Acute pyelonephritis has potentially serious consequences, and admission to hospital for intravenous antibiotics is recommended, although this may be converted to oral therapy after 48 h if the patient is afebrile. Initial treatment with a cephalosporin or co-amoxiclav plus aminoglycoside is recommended. A course of 10–14 days should be completed.

Which Antibiotics Should Be Avoided During Pregnancy?

Trimethoprim, a folate antagonist, has a risk of teratogenicity and should be avoided in the first trimester. Sulphonamides (risk of neonatal hemolysis and methemoglobinemia) and chloramphenicol should be avoided in the last trimester. Quinolones (e.g., ciprofloxacin) may cause arthropathy, and tetracyclines can cause dental discoloration and may also cause skeletal abnormalities. Neither should be prescribed during pregnancy (BNF).

Part II: UTI in Children

With What Signs and Symptoms Might a Child with a UTI Present?

Features of a UTI in a child may be very nonspecific. A child with an unexplained fever of over 38 °C should be tested for a UTI.

The presenting signs and symptoms vary depending on the age of the child. The most common presenting sign is a fever. Table 3.1 illustrates the variation in signs and symptoms of UTI.

Table 3.1

Symptoms and signs in infants and children with UTI


How Can Urine Be Collected from Children?

Ideally a clean-catch specimen will be collected. If this is difficult, a urine collection pad can be tried. It is recommended that suprapubic aspiration should only be performed under ultrasound guidance.

If no urine can be obtained, the NICE guidelines recommend that treatment of a suspected UTI should not be delayed if there is high clinical suspicion and the child is at risk of serious illness.

How Does the Age of the Child Affect the Treatment Pathway?

The age of the child is crucial in determining their optimal management.

A child under 3 months with a suspected UTI should be immediately referred to pediatric specialist care. A urine sample must be sent for urgent microscopy and culture.

A child between the ages of 3 months and 3 years should also have urine sent off for urgent microscopy and culture. If the child has urinary tract symptoms, it is appropriate to commence antibiotic treatment while waiting for a result. However, if the child has nonspecific UTI symptoms, acute management depends on the severity of illness.

The risk of developing serious illness can be classified according to the following table suggested by NICE (Table 3.2):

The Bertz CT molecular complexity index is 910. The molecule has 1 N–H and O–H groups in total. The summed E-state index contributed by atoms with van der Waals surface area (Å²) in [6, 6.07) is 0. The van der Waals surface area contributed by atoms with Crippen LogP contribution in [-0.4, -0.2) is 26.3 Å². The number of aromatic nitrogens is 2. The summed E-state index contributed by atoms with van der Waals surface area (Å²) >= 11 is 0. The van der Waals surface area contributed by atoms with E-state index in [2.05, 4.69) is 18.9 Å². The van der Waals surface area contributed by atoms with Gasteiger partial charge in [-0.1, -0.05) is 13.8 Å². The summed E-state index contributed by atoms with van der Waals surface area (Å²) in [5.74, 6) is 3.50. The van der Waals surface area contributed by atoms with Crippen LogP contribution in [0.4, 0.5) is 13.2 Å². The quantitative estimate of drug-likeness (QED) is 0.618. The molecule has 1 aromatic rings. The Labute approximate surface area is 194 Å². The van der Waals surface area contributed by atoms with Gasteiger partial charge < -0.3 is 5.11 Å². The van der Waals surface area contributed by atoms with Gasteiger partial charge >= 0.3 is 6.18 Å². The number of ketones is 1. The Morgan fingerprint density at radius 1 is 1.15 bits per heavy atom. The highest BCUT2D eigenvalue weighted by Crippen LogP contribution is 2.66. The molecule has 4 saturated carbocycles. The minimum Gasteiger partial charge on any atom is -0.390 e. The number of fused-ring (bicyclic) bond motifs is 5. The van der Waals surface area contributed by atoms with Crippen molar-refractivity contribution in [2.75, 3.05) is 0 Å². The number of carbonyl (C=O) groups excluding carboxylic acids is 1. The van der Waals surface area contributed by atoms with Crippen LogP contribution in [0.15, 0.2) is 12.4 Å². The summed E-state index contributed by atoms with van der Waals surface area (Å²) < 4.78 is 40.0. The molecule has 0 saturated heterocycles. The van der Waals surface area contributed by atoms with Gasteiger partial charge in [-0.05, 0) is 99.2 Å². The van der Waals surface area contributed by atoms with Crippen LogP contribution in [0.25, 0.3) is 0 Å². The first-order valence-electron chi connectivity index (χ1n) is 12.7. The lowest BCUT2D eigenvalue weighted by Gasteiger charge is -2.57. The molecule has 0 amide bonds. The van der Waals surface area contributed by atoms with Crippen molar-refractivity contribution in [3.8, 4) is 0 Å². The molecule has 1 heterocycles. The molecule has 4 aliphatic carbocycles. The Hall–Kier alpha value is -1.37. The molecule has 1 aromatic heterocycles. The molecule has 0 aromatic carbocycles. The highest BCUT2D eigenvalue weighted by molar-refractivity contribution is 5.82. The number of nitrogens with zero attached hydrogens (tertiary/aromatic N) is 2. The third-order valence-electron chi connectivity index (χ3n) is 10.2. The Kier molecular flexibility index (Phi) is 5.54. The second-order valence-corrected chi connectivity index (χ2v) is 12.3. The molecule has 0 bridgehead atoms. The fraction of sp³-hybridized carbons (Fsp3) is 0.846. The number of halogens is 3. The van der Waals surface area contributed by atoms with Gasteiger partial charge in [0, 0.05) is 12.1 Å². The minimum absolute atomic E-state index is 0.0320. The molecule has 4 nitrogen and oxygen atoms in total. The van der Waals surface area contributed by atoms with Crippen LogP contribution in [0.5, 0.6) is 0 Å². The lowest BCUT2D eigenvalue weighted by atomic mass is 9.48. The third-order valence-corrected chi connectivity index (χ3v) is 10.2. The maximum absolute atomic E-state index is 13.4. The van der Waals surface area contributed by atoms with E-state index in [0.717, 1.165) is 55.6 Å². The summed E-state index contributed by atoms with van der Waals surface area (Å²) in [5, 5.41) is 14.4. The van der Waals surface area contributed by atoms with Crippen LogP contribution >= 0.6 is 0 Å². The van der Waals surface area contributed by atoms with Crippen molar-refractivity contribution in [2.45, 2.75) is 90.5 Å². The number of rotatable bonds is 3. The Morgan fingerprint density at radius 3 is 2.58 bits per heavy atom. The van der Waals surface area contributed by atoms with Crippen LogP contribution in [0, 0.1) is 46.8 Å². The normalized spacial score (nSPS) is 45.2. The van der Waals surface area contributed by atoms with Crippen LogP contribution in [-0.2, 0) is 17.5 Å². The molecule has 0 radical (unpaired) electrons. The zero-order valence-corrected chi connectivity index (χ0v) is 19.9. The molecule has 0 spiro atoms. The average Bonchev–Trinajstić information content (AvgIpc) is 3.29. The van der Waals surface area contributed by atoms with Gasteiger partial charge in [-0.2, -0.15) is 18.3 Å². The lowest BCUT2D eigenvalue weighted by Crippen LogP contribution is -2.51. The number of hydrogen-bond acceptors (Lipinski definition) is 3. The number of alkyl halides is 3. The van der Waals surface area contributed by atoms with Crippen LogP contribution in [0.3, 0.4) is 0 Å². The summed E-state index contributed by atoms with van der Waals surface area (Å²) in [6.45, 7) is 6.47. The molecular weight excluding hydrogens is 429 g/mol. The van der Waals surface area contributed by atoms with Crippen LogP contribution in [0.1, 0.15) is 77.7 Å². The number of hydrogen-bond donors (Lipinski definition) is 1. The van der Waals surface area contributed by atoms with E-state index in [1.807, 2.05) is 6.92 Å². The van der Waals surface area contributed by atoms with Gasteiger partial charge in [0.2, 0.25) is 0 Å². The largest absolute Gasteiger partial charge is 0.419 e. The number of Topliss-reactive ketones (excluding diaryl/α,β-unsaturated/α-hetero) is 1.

Table 3.2

Traffic light system for identifying the risk of serious illness


If a child is deemed to be low risk, the urine should be sent for microscopy and culture. Treatment should commence only if cultures are positive.

Intermediate-risk patients may be referred immediately to a pediatric specialist if the situation demands. Alternatively, urgent microscopy and culture can be arranged, and treatment commenced on the basis of this result. If there is no facility for immediate urine microscopy, the urine may be dipstick tested; antibiotics should be started if nitrites are present.

high-risk patient should be referred immediately to a pediatric specialist. In all cases, however, urine should be sent for microscopy and culture if the child can produce a specimen.

Does Presence of Leucocytes on Dipstick Require Treatment as for a UTI?

In the absence of bacteria, leucocytes are only significant if the child has urinary tract symptoms. In this case, treatment should be initiated. Symptomatic bacteriuria always indicates a UTI and should be treated appropriately.

How Can an Upper Tract Infection/Pyelonephritis Be Differentiated from a Lower Tract Infection/Cystitis? What Treatment Is Necessary?

A bacteriuric infant or child with a temperature of greater than 38 °C and/or loin pain should be regarded as having an upper tract infection. These patients should be referred acutely to a pediatric specialist if they are deemed high risk or under 3 months of age. Otherwise, a course of low-resistance oral antibiotics for 7–10 days is recommended (e.g., a cephalosporin or co-amoxiclav).

It is recommended that lower urinary tract infections in children over 3 months are treated for 3 days with oral antibiotics. If the child remains unwell after 24–48 h, the diagnosis should be reconsidered. Antibiotic treatment should be in line with local microbiological guidance.

Which Patients with UTIs Should Undergo Acute Renal Tract Imaging?

Any infant or child with features of an atypical UTI should undergo a urinary tract ultrasound scan at the time of acute infection.